Tarkovsky Gordon-Levitt’s review published on Letterboxd:
say it with me now:
adam mckay’s southland tales!
i get that we’re all smart here and ‘on the nose’ is the usual response for satiric comedies that attempt to be topical to the immediate times and are speaking to the choir. but, hear me out: maybe we need these kinds of movies still? maybe the rest of the world isn’t as smart as we perceive it to be in our little hip letterboxd bubbles (and i’m not saying unsubtle movies are my film of choice - simply saying sometimes i can definitely see the strings and enjoy the angry hammer-to-the-head commentary too). will ‘don’t look up’ really seem ‘on the nose’ during the next climate disaster? next pandemic? next political uprising? when half the population doubles down on misinformation it feels to me like we need one of these massive roadshow satires.
one of my favorite bits of ‘it’s so obvious’ criticism was an episode of the /filmcast podcast where screen junkies guest host andy signore was decrying the unsubtle messaging in darren aronofsky’s mother. ‘i get it! where’s the subtlety?!’ regardless of what you thought about mother personally it seems to me that signore might’ve needed that punch on the nose holes more than he thought he did.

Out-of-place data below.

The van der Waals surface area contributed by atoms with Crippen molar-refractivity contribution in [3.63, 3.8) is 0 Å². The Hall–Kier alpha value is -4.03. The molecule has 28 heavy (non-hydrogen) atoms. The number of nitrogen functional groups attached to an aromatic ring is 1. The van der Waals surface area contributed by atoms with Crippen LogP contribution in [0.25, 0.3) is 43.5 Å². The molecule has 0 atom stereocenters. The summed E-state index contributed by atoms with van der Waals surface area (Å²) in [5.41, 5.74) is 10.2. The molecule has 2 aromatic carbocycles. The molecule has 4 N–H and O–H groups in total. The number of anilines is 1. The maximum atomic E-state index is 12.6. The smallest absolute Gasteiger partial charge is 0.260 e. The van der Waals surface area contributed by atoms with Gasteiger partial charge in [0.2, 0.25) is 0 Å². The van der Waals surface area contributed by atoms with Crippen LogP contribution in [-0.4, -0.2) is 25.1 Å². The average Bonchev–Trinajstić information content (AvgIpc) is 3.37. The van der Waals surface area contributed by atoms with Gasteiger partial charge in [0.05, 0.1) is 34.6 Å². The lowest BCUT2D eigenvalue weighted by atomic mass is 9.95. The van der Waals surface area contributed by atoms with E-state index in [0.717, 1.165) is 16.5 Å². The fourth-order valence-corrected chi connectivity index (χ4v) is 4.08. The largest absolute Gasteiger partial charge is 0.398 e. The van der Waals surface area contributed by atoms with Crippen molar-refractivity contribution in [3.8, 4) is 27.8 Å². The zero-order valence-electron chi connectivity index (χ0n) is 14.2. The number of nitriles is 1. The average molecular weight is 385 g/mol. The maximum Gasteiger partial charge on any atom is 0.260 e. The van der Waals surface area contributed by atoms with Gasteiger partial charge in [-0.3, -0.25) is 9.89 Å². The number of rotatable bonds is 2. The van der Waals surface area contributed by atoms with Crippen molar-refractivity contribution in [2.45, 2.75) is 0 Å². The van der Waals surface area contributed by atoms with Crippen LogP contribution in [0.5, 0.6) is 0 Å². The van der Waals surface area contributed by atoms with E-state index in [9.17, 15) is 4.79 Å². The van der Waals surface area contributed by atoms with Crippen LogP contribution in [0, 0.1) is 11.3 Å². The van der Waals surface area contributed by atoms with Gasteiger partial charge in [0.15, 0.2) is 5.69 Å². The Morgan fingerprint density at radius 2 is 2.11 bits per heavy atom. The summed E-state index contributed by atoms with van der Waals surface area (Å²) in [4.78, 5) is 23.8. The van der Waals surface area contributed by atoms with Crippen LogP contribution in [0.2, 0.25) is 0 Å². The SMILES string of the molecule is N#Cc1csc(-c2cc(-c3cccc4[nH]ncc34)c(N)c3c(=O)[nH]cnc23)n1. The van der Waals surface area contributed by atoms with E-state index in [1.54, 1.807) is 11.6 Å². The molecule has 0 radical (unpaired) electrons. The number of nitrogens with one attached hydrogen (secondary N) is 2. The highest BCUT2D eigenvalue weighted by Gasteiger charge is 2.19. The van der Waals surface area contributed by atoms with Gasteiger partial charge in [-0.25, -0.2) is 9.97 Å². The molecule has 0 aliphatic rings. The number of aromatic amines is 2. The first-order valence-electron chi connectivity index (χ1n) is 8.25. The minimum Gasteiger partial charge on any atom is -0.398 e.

we don’t seem to hold the horror genre to the same standard. hell, an issue movie with very obvious social/political allegories is the gold standard now for the most well-reviewed in horror.
besides: i kinda love big sprawling comedic messes like this. the kinds of films that no one seems to know what to do with upon release and then 17 years later are shown in a full house at the alamo drafthouse (if we’re all not dead). deranged, wild, ‘on the nose’, a surprisingly beautiful nicholas bartell and full of a mad, mad, mad, world style cast that’s bringing their a-game. leo is unhinged and fucking brilliant, honestly his performance as a man watching a dispassionate species nonchalantly refusing to look up and take heed of impending doom is why i adore dark comedies. this might feel long-winded and endless - but doesn’t the conversation around climate change feel exactly the same way? hell - even covid. i’m not saying that’s the overall point of the length of this movie, but it certainly shares a similarity to our reality. hah.
arianna grande will be an oscar nominee next year. and mcu fan’s will die with happiness.
i weirdly watched this as a reflection of a film industry grappling with it’s own demise in a way - the end of the big movie houses as we know it (fitting for a netflix film), but that’s for another time.
don’t look up is a ridiculously bonkers, ceaselessly rage-filled piece of nose candy and i sniffed it up real good.
one more thing: mckay really missed the boat not hiring steven segal to show up for the final third of this movie ala adaption. i know his politics probably suck now - but it could have been that final unifying message to stop the world from going under siege.